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Donald Trump probably doesn’t know about it, but the guy who once said he wanted to open up libel laws will probably be quite pleased by a new ruling from a Georgia federal judge. In fact, the stakes in this case are so high we wouldn’t be surprised if it eventually lands before the U.S. Supreme Court and potentially makes it easier to sue entertainment and media outlets. There’s a reason why the Motion Picture Association of America submitted an amicus brief in this case.
The lawsuit is Davide Carbone v. Cable News Network.
Carbone was the chief executive of West Palm Beach, Fla.-based St. Mary’s Medical Center until CNN reported in June 2015 that the infant mortality rate for open-heart surgery there was three times the national average. Reporters for Anderson Cooper’s CNN show aggressively covered the death of babies at the hospital and even went to Carbone’s home in an attempt to get comment. Instead, he closed his garage door on them. Later, he was forced to resign. His defamation lawsuit followed.
What makes this case so important is how a judge addressed CNN’s attempt to strike the lawsuit.
Many states have anti-SLAPP statutes in the interest of guarding against frivolous lawsuits attacking First Amendment activity. Georgia is one of them. Under these SLAPP statutes, plaintiffs have to show a likelihood of prevailing before the case moves any further.
But under federal civil procedure law, plaintiffs only need to demonstrate the plausibility of claims before a motion to dismiss is denied. So the question is — which standard should be used? If a judge just goes with plausibility instead of probability, it means that plaintiffs in a range of cases involving First Amendment activity — not just defamation, but also ones alleging stolen scripts, privacy violations, discrimination and so forth — get an easier road past initial hurdles and into discovery. That ups the cost of defending lawsuits significantly. That might help explain why the MPAA joined other media companies in telling the judge that anti-SLAPP laws are “fundamentally important.” (See here.)
On Tuesday, U.S. District Judge Orinda Evans decided that the plausibility standard under federal rules was what was most important. In coming to the decision, she notes that appellate circuits around the nation have split on the issue. The judge cites a 9th Circuit decision that there’s no conflict between a state’s anti-SLAPP law and federal rules because litigants are free to try both. Evans also nods to 9th Circuit judges like Alex Kozinski who have “challenged the wisdom of the 9th Circuit’s continued tolerance for anti-SLAPP statutes.”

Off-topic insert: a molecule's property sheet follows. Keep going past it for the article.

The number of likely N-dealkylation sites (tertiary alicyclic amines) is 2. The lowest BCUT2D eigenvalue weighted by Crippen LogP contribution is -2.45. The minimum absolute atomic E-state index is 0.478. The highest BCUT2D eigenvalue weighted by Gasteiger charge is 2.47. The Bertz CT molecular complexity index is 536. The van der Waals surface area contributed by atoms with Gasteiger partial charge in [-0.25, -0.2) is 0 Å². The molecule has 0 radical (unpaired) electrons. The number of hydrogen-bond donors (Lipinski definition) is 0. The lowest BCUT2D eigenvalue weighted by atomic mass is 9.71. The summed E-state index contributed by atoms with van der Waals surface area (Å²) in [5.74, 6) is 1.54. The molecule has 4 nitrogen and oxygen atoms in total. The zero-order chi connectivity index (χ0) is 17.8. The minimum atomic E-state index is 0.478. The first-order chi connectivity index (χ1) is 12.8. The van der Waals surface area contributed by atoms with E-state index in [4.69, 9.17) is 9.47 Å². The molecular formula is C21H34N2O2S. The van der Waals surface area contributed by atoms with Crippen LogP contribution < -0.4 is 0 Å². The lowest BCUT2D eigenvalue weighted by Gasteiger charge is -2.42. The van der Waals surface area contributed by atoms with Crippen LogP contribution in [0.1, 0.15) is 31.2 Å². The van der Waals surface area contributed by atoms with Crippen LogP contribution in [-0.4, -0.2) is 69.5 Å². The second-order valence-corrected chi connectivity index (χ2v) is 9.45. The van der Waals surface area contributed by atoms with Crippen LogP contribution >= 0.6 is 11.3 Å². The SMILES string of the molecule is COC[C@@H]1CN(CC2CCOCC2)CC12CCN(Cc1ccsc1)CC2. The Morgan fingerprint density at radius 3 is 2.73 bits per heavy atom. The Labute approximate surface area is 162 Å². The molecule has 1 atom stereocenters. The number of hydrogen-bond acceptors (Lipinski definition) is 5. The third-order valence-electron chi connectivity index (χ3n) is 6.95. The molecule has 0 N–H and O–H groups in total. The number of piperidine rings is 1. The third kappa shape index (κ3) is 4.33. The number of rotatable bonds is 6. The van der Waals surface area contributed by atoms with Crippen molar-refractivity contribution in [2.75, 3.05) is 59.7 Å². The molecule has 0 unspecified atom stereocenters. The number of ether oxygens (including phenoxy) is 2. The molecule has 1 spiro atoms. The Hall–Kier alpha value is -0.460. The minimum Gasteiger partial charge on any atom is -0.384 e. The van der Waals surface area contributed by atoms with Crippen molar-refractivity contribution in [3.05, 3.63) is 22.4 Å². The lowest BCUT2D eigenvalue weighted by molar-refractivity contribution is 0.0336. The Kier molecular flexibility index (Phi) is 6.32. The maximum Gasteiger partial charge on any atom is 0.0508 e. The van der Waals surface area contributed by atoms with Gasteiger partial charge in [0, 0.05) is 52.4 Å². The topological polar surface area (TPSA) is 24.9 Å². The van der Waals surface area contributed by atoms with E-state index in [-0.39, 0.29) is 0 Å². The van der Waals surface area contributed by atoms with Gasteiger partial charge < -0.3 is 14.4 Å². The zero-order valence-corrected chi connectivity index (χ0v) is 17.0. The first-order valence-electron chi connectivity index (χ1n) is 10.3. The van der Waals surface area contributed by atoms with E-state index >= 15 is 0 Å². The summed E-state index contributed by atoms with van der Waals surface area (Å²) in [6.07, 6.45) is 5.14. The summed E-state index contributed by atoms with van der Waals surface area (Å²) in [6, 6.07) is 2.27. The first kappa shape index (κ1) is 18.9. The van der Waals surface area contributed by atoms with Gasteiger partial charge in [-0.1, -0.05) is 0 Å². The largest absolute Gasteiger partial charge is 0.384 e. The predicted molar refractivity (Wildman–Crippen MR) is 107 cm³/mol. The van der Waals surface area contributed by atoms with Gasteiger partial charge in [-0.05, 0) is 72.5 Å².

Ultimately, she likes what D.C. Circuit Judge Brett Kavanaugh has to say.
“He agrees with this Court that the two are in conflict and cannot co-exist,” writes Evans. “As in D.C., here, the Georgia anti-SLAPP statute impermissibly ‘set[s] up an additional hurdle a plaintiff must jump over to get to trial’ in federal court.”
So she effectively renders Georgia’s free-speech protection statute toothless. Or at least in federal court where litigants must use federal procedure even if the claims are premised under state law. That’s important from a tactical perspective, we think, and may even influence where plaintiffs choose to file.
As for the rest of the opinion, which weighs the plausibility of Carbone’s claims, Evans feels there’s enough to move it forward. The plaintiff is disputing how CNN arrived at its infant mortality rate statistic. Carbone alleges that it should have been risk-adjusted, that CNN was doing an “apples-to-oranges comparison” when comparing St. Mary’s Medical Center to the national average.
CNN will have the opportunity to fight this contention at a later stage in the case, but the point is that it will still be fighting instead of getting the judge to address the merits of the claims now rather than later. Before Trump was elected president, we suggested that his threats necessitated a federal anti-SLAPP law. Instead, the decision, as it gets appealed upwards, may risk undercutting the existing anti-SLAPP state statutes around the nation.
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